STABLE is just the branch release. It means if you track the STABLE tree, you'll only get bugfixes. If you track CURRENT, you get stuff that'll go into the next version of NetBSD, but stuff will change on you (requiring you to update scripts and such). See the release map [] for a better explaination.

    It has nothing to do with the stability of the OS itself. I can't comment on that, since I haven't used it much, but from what I hear it's pretty good.

  • Re:Worth trying out? (Score:5, Informative)

    by spauldo ( 118058 ) on Thursday October 18, 2012 @04:39AM (#41690463)

    I've never really used NetBSD (I've installed it a couple times, but never used it much), but I've used OpenBSD and FreeBSD quite a bit.

    It's probably not what you'd want for a desktop system. It will run all the server stuff you listed just fine. The system compiler is gcc, although it likely comes with BSD make, so you'll want to install GNU make for compiling some software (usually it doesn't make a difference, but some projects rely on GNU make).

    Packaging is similar to Slackware's package system (or at least how it used to be - I haven't use Slack in years) - it's tarball based. There is the pkgsrc system where you can automatically download and compile software for the system (based off FreeBSD's port system, which I rather like). You can also download and recompile the entire OS if you want (the infamous "make world" on FreeBSD, although glancing at the docs it seems NetBSD doesn't use that exact term).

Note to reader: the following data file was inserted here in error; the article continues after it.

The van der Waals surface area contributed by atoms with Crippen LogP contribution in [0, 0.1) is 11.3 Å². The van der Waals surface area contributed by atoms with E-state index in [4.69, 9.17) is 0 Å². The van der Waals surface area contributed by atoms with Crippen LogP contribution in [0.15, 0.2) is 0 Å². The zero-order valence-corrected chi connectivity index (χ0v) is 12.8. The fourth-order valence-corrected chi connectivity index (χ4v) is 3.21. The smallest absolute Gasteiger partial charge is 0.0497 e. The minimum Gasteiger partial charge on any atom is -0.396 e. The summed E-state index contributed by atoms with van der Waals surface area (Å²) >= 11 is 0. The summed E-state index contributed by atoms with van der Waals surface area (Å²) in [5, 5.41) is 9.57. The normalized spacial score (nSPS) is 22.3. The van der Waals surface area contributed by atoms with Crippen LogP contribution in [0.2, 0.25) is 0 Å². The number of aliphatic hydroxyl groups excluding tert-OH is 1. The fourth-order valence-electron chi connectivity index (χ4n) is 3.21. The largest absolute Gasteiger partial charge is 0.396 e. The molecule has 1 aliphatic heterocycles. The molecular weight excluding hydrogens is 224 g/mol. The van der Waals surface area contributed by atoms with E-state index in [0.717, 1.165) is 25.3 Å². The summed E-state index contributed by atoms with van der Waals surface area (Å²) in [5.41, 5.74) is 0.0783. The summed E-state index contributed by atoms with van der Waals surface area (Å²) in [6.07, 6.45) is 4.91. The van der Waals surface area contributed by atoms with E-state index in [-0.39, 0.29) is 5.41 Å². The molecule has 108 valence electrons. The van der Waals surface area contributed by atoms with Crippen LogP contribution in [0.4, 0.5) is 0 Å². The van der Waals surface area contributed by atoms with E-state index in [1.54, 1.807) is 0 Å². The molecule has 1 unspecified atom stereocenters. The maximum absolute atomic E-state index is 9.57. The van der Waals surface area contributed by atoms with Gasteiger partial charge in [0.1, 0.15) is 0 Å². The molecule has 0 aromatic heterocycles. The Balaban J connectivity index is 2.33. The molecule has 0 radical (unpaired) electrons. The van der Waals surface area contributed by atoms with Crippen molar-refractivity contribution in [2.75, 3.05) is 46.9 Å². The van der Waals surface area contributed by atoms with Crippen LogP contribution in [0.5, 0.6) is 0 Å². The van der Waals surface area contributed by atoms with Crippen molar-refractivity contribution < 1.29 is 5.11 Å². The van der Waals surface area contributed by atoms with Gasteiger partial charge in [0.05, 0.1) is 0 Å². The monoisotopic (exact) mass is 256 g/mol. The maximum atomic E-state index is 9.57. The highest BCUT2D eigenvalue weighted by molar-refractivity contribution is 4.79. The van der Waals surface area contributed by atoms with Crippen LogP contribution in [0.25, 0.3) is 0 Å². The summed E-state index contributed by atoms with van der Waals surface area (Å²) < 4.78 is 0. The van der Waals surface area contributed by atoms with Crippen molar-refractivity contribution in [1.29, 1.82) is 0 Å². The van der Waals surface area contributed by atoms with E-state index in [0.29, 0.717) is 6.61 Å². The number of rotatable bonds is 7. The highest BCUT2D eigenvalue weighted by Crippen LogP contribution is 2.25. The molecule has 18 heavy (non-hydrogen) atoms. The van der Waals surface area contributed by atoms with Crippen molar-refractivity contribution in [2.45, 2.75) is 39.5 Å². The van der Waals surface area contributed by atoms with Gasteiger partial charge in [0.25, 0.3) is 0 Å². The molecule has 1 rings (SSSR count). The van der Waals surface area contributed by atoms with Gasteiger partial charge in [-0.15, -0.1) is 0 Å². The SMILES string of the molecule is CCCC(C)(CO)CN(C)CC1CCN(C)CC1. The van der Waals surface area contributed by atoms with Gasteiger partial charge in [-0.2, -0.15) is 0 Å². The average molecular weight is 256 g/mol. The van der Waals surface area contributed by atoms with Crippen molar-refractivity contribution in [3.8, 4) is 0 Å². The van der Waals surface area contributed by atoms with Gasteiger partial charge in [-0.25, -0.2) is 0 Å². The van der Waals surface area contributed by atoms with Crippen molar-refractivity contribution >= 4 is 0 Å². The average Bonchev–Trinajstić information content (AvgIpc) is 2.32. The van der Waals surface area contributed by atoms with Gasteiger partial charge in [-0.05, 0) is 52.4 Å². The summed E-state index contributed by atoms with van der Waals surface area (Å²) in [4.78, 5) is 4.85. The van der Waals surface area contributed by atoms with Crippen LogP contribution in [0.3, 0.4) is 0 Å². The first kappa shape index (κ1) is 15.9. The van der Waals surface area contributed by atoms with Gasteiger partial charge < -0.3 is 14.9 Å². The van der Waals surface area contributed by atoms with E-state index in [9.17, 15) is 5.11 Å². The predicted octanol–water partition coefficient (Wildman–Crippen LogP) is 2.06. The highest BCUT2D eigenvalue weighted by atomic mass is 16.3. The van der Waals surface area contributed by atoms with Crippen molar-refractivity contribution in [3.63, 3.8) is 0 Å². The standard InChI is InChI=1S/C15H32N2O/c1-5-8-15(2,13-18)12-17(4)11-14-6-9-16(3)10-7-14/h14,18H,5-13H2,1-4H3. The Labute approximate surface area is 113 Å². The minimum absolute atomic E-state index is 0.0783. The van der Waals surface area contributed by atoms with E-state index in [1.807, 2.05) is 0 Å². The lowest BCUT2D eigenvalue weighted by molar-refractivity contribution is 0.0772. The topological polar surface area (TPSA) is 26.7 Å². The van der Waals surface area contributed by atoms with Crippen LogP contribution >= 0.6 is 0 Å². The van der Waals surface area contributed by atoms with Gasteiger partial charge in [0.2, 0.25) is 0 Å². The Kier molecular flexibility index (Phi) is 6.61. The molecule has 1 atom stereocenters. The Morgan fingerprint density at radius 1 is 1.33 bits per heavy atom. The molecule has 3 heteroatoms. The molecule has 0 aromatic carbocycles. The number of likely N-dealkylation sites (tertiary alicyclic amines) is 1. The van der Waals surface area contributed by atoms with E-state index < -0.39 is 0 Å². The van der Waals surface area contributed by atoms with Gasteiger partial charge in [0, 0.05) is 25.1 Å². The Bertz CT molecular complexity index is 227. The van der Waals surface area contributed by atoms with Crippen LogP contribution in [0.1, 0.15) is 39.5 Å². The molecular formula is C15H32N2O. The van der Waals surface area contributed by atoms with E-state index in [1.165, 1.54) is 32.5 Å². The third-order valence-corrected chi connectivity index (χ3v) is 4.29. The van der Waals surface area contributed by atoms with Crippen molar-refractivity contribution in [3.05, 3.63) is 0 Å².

Binary updates are generally available for security or bugfixes. The system doesn't do this for you (unless you recompile the system from source regularly - see below), so you have to check the errata page often to see if you need to update something. If you do, it's generally as simple as downloading the new binary and installing it using the system install tool.

    Source updates are done on CVS trees - you track one of the trees (STABLE or CURRENT) and you get updates. The BSDs differ a bit where this is concerned, so I can't really give any specifics, but on FreeBSD and OpenBSD it's relatively painless once you get it set up. There's a utility to help you update your configuration files in FreeBSD and OpenBSD, so I assume NetBSD has something similar.

    It supports CARP if you want to do clustering. I'm not sure if that will cover your needs, but if not, OpenBSD or FreeBSD might. I can attest that netbooting OpenBSD is cake - my firewall runs diskless.

    As far as my experiences, well, there's a bit of a learning curve. It's easier if you've worked with Slackware or some other source-heavy Linux distro. The BSDs have a very unified feel to them, probably because there's no separation of userland and kernel development - the base system is developed as one unit, not a bunch of different projects. Like with anything, you have to use it a while to get a feel for it.

    I like it. It's not as stuffy as Solaris, but it has a more consistant feel than Linux. Documentation is usually excellent, and the man pages are the definitive resource and usually include examples and explainations. I use OpenBSD for my firewall and nameserver, and FreeBSD for my file/webserver (due to ZFS and better Java support). I would use FreeBSD as a professional workstation (as long as it didn't require heavy 3D work), but not for my home machine.

    If you've got the time to put into learning it (which if you know your stuff from Linux, it won't take long), it's well worth it. Throw it on a server and use it for a bit, and see what you think.

Things equal to nothing else are equal to each other.